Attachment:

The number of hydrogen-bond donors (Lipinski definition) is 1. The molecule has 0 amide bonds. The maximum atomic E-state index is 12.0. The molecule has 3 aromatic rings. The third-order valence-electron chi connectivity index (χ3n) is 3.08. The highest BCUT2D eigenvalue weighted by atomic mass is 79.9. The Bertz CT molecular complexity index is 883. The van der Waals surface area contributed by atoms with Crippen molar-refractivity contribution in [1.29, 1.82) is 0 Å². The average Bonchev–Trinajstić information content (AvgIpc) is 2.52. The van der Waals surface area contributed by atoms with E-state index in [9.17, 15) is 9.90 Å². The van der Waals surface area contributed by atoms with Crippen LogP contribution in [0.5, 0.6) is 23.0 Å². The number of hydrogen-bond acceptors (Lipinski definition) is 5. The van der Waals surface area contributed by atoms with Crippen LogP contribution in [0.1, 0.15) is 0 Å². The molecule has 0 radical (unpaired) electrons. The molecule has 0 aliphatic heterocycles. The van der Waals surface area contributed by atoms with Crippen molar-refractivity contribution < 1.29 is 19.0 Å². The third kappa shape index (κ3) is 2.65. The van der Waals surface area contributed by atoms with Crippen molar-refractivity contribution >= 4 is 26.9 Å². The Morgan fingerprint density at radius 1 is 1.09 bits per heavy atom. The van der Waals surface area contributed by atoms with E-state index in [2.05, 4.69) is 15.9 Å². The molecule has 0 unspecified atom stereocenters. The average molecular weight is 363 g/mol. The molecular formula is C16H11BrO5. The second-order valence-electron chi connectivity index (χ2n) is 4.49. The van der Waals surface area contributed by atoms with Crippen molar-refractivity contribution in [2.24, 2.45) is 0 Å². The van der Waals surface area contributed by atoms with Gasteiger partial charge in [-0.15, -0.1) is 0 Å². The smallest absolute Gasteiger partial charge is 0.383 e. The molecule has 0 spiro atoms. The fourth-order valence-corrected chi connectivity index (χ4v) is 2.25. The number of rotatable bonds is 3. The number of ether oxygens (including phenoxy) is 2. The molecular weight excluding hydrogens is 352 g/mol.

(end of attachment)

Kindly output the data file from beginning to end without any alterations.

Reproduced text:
The number of hydrogen-bond donors (Lipinski definition) is 1. The molecule has 0 amide bonds. The maximum atomic E-state index is 12.0. The molecule has 3 aromatic rings. The third-order valence-electron chi connectivity index (χ3n) is 3.08. The highest BCUT2D eigenvalue weighted by atomic mass is 79.9. The Bertz CT molecular complexity index is 883. The van der Waals surface area contributed by atoms with Crippen molar-refractivity contribution in [1.29, 1.82) is 0 Å². The average Bonchev–Trinajstić information content (AvgIpc) is 2.52. The van der Waals surface area contributed by atoms with E-state index in [9.17, 15) is 9.90 Å². The van der Waals surface area contributed by atoms with Crippen LogP contribution in [0.5, 0.6) is 23.0 Å². The number of hydrogen-bond acceptors (Lipinski definition) is 5. The van der Waals surface area contributed by atoms with Crippen LogP contribution in [0.1, 0.15) is 0 Å². The molecule has 0 radical (unpaired) electrons. The molecule has 0 aliphatic heterocycles. The van der Waals surface area contributed by atoms with Crippen molar-refractivity contribution < 1.29 is 19.0 Å². The third kappa shape index (κ3) is 2.65. The van der Waals surface area contributed by atoms with Crippen molar-refractivity contribution >= 4 is 26.9 Å². The Morgan fingerprint density at radius 1 is 1.09 bits per heavy atom. The van der Waals surface area contributed by atoms with E-state index in [2.05, 4.69) is 15.9 Å². The molecule has 0 unspecified atom stereocenters. The average molecular weight is 363 g/mol. The molecular formula is C16H11BrO5. The second-order valence-electron chi connectivity index (χ2n) is 4.49. The van der Waals surface area contributed by atoms with Crippen molar-refractivity contribution in [2.24, 2.45) is 0 Å². The van der Waals surface area contributed by atoms with Gasteiger partial charge in [-0.15, -0.1) is 0 Å². The smallest absolute Gasteiger partial charge is 0.383 e. The molecule has 0 spiro atoms. The fourth-order valence-corrected chi connectivity index (χ4v) is 2.25. The number of rotatable bonds is 3. The number of ether oxygens (including phenoxy) is 2. The molecular weight excluding hydrogens is 352 g/mol.